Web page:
I love making book trailers, using visuals and making my own music to give a peek into a story I also wrote. L.A. Nights is available as a standalone short story or as part of the Cougars in Cabo anthology. For more information, see SHORT STORIES under the BOOKS menu.

Tequila, Take Me Home

I wrote this song when we were living in Florida. We were having lunch at La Fiesta, the most Southern California Mexican restaurant in the New Smyrna Beach/Daytona area and I was soaking up the atmosphere, the Mexican music, and the “Mexican Margarita,” as they called it. It was my favorite, if not a bit strong.

A Native Californian, I was so homesick for the West Coast so I took a drink and said, “Tequila, Take Me Home.” That became a song.

So when Taxi A&R had a listing for “drinking songs,” I submitted it. Well, it was not forwarded. But after last night’s episode where they played many of the submissions and we got to vote +1 or -1 as to whether we thought it should be forwarded, I realized my mistake. It was not a “drinking song” in the real meaning of that. It was more of a homesick song – lol!

I have a couple of other drinking songs that would have been more appropriate but they need some work. But it might be good to do the work now because you never know when they might just have another call for that kind of song.

I Freakin’ Love Music Production

So I started my Silicon Valley career in book production working for San Francisco publishers and printers before I segued to high tech companies in San Jose. Unfortunately, production departments were eventually incorporated into technical writing so I was forced to do both. But I’ve always had a thing for production. And now it’s music production.

You know how you can’t seem to avoid people on Facebook who follow some site called “I freakin’ love science” (to put it nicely). Well, I freakin’ love music production. I can’t resist watching videos of music producers working in their studios. Oh, yeah, Loopcloud isn’t bad either.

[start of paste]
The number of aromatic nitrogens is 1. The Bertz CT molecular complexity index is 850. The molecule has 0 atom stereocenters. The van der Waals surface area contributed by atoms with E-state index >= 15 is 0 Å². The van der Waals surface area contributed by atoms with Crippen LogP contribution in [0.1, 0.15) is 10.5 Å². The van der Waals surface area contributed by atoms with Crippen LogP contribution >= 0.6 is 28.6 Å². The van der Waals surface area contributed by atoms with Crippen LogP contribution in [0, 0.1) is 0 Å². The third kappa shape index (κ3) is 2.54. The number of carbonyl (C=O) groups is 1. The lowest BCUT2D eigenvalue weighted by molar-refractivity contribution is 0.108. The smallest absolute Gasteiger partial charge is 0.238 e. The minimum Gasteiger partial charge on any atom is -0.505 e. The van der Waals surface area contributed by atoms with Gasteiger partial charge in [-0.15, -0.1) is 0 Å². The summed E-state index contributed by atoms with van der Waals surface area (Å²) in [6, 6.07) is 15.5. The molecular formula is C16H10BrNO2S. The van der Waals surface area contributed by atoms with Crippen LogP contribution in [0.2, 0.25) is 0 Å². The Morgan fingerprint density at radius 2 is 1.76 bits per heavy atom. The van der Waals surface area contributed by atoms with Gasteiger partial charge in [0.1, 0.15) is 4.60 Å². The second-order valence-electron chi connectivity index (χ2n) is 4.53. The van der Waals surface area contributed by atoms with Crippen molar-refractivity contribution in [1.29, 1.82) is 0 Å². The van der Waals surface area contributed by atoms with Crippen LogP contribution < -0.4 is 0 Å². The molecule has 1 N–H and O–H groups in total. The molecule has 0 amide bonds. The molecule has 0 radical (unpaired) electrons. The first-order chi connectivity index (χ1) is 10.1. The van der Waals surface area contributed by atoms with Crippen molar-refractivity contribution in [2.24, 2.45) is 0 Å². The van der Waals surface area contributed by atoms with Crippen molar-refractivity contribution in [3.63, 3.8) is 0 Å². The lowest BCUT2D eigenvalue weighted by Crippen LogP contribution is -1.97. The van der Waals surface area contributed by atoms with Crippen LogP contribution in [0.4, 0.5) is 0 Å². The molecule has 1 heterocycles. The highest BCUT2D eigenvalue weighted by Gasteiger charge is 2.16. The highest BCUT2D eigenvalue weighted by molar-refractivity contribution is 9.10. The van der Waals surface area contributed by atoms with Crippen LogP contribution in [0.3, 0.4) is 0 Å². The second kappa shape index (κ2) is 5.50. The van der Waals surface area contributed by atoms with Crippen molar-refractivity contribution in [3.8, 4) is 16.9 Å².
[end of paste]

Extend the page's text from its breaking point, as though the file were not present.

Check out this video about the latest version of Loopcloud.

Heavenly Holmes Band (Musical Family Story and Testimony)

I grew up up without knowing my father or my father’s family. It’s complicated. But my maternal grandmother was a staunch Jehovah’s Witness and my father’s family were Baptists and she wasn’t about to hand me over to the Baptists. How ironic I should become Catholic. 🙂

Anyway, when I came into contact with my father and his family in my 40s, my Uncle Don said:

“Now that you know you’re a Holmes, you’re going to want to pay attention to music.”

And he began to tell me the family stories and the talents of the family I had never known.

Along about the same time, my literary agent said:

“Your writing has a poetic, almost lyrical rhythm to it.”

What did that mean? Poetic? Me? Lyrical? Really? But I had heard that my paternal grandmother wrote poetry and my grandfather was a musician, so I started to look at my love of music and this lyrical rhythm I apparently had to see what I might do about it. That was the beginning of my serious pursuit of music, including songwriting.

As the story goes, my great grandfather made musical instruments and, of course, then, he could play all of them. My grandfather played the keys and sang in a band (besides, being a pitcher for the Memphis Chicks), my uncles and dad either sang and/or played various instruments, from guitar to drums to bass to the keyboard.

In school, I’d heard that I had a musical ear. My vocal coach in Las Vegas (who had appeared in Mamma Mia on stage), said I had a great ear for music. Anyway, back to music in school, I sang in the choir, solo’d and played the organ, piano, guitar, and violin in fits and starts. The constant for me was singing – that was my favorite part. And as a modern musician, I’ve discovered that, like great grandpa, I love to arrange an assortment of instruments through music production – I absolutely love that!